Neurologic Restlessness, headache, staggering, and dizziness may develop; severe exposure may lead to convulsions and coma.

Dermal Frostbite injury can occur from contact with the liquified gas. Because of their relatively larger surface area:weight ratio, children are more vulnerable to toxicants that may affect the skin.

Ocular/Ophthalmic High concentrations of Methyl Mercaptan can cause eye irritation.

Gastrointestinal Although ingestion is unlikely, irritation of the mouth, throat, and esophagus are possible. Nausea and vomiting may occur even with inhalation exposure to the gas.

Potential Sequelae Methyl Mercaptan exposure may result in altered heme synthesis.

Chronic Exposure Dermatitis can occur with chronic exposure to Methyl Mercaptan.

Carcinogenicity Methyl Mercaptan has not been classified for carcinogenic effects.

Reproductive and Developmental Effects No information is available regarding reproductive or developmental effects of Methyl Mercaptan in experimental animals or humans. Methyl Mercaptan is not included in Reproductive and Developmental Toxicants, a 1991 report published by the U.S. General Accounting Office (GAO) that lists 30 chemicals of concern because of widely acknowledged reproductive and developmental consequences.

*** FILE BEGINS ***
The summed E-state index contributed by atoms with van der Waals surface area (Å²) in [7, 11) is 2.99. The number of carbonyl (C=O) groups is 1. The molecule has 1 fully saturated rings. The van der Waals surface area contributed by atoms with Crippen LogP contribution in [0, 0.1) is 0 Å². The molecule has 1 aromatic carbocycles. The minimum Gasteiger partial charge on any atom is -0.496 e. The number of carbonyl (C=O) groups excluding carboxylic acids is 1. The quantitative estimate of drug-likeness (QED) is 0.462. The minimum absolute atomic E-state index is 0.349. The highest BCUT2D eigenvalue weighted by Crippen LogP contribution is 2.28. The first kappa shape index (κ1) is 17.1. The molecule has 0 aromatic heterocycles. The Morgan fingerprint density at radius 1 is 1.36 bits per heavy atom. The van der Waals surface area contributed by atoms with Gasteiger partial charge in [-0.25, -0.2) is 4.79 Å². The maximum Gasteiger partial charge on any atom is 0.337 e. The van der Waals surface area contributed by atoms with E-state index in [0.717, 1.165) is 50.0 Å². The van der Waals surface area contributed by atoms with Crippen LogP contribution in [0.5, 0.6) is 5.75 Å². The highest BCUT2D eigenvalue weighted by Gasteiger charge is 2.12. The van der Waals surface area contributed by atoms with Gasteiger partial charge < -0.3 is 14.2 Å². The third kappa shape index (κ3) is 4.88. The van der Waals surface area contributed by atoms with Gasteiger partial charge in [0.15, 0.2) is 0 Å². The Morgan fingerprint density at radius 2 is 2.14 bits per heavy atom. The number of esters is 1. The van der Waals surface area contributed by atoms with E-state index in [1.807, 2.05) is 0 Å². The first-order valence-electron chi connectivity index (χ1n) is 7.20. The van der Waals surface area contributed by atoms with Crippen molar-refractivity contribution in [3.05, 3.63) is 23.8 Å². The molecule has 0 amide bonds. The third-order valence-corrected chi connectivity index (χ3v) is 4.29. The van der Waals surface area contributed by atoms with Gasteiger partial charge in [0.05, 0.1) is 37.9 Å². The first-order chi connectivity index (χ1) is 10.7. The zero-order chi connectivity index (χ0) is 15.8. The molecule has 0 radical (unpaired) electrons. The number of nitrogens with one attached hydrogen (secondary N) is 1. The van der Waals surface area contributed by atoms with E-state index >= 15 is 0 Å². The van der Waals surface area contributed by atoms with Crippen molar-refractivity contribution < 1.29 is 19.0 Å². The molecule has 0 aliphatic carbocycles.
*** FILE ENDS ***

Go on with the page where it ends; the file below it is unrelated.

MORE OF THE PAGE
Using the PEAC tool

In using the PEAC application we access information for the chemical by first locating Methyl Mercaptan in the database. The following figures show the screens displayed for chemical properties, Figure 1 for the PEAC-WMD for Windows application and Figure 2-4 for the PEAC‑WMD for the Pocket PC application.

Figure 1 - Using the Lookup By: Name for Methyl Mercaptan using the PEAC-WMD for Windows application

Review of the information displayed in the chemical properties screen whether in Figure 1 (above) or Figures 2-4 (below), show chemical properties values discussed earlier at the top of this discussion. As you can see below, the published toxicity values, e.g., IDLH, ERPGs, and the TEELs (Temporary Emergency Exposure Limits) published by Department of Energy are provided. We will use the IDLH as the Level of Concern when we develop the Protective Action Distance (PAD) a little later.

Figure 2 Selecting Methyl Mercaptan using the PEAC-WMD for Pocket PC application